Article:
When the HIV/AIDS crisis first developed, some American evangelicals viewed the virus as a kind of intrinsic biological judgment against those who indulged in sexual promiscuity (especially homosexual promiscuity) and drug abuse. Some still promote this idea. Yet at the other end of the spectrum, evangelicals were closely involved in creating the President's Emergency Plan for AIDS Relief (PEPFAR), which has dramatically reduced the spread of AIDS in Africa and saved over a million lives. Launched in 2003 by President George W. Bush, and renewed with broad support in 2008, PEPFAR is arguably the largest effort ever by a single country to combat a single disease.
How is the story of evangelicalism and AIDS best told? Were those who described AIDS as "God's punishment for homosexuals" (Jerry Falwell) extreme voices, or widely representative? Have attitudes changed? Is PEPFAR a story of successful evangelical political engagement, an effective use of government for the sake of the poor? Or is the evangelical relationship with PEPFAR and other anti-AIDS initiatives more complex? Have evangelical attitudes toward AIDS changed, and is eliminating the spread of the disease one of the "great objects" for evangelicals today?
Madelle Payne, Vice President of Ministries, Medical Ambassadors International (MAI)
In East Africa in 2005, it was common for African pastors to ignore the whole issue of AIDS, but within a few years, many churches began looking for ways to compassionately help their own people as well as others.
Frank Viola, Author and Blogger, "The Deeper Journey"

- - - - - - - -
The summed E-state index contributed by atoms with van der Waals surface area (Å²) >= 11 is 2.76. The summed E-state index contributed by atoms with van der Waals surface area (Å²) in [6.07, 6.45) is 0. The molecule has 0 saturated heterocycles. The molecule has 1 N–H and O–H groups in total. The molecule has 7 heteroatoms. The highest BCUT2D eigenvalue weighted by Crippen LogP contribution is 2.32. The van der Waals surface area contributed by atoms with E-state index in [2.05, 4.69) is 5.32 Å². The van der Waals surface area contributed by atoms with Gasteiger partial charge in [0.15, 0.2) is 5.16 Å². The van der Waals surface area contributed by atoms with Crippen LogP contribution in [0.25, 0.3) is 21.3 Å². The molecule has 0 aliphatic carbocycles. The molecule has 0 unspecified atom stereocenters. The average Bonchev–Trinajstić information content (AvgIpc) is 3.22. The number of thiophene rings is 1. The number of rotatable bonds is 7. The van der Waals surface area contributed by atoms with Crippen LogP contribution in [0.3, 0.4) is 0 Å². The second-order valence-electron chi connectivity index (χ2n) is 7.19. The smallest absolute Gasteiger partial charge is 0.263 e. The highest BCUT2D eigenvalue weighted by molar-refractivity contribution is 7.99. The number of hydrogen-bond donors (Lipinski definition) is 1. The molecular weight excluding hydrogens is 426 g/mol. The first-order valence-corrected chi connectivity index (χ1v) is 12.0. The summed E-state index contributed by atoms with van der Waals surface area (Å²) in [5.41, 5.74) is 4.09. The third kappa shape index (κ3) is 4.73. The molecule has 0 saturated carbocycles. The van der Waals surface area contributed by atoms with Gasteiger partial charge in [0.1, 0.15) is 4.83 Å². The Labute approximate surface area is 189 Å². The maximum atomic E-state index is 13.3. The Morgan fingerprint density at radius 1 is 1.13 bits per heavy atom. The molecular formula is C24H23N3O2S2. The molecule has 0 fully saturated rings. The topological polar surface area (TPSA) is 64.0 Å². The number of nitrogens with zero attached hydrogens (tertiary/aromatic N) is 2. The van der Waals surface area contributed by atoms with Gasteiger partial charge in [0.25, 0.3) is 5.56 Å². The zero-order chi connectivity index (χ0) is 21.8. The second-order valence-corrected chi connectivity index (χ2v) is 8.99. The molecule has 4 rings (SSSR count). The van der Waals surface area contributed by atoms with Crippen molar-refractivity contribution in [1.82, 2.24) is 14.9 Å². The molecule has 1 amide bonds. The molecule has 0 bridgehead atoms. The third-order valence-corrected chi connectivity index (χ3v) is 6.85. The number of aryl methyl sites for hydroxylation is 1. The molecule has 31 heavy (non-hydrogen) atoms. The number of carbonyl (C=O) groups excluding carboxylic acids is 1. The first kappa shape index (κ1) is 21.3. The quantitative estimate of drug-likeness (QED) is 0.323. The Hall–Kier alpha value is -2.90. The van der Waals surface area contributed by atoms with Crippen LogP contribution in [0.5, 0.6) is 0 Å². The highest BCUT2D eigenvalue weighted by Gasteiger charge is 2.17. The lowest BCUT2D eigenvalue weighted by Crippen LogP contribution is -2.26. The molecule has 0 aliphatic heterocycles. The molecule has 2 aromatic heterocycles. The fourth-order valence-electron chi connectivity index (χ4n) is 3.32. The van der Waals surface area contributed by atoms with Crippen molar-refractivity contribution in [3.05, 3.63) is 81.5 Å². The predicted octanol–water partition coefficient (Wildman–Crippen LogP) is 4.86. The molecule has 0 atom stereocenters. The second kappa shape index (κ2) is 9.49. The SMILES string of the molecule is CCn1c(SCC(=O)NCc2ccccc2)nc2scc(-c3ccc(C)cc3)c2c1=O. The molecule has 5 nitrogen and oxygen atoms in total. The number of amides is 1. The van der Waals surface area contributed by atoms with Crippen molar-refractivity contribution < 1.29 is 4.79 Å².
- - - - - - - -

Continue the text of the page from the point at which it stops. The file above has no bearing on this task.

No matter how a disease was contracted, we Christians are called to be agents of grace, love, mercy, and forgiveness.
Paul Louis Metzger, Author, Professor, The Institute for the Theology of Culture
We cannot put a price tag on a cure for HIV/AIDS, or on the people who bear this burden.
Jack Wellman, Author, Blogger, and Pastor
All we need to know is that they have AIDS; instead of asking "Why?" we should ask "What can I do to help?"
Owen Strachan, Professor and Blogger, "Thought Life"
Though imperfect, evangelicals like Bush and Colson have left a mark on the fight against AIDS, whether on a personal or governmental level.
Peter Wehner, Author and Senior Fellow, Ethics and Public Policy Center
The global AIDS initiative qualifies as one of the great moral stories, one of the great humanitarian acts, of the last half-century.
Jay Hein, Author, President of Sagamore Institute
PEPFAR exists because an American president understands the scriptures to teach that African AIDS patients are equal in God's eyes to our citizens and family members.
I was ten when AIDS was first clinically observed. I remember that early attitudes to this, among the media and general population were revulsion and fear. There was a lot of ignorance. People worried that AIDS might be easy to catch. Even as a young man, as I became more aware of AIDs and how [Read More...]
My little brother is HIV+. My precious, joyful, kind-hearted 11-year-old little brother is infected with the most feared and stigmatized disease of our time.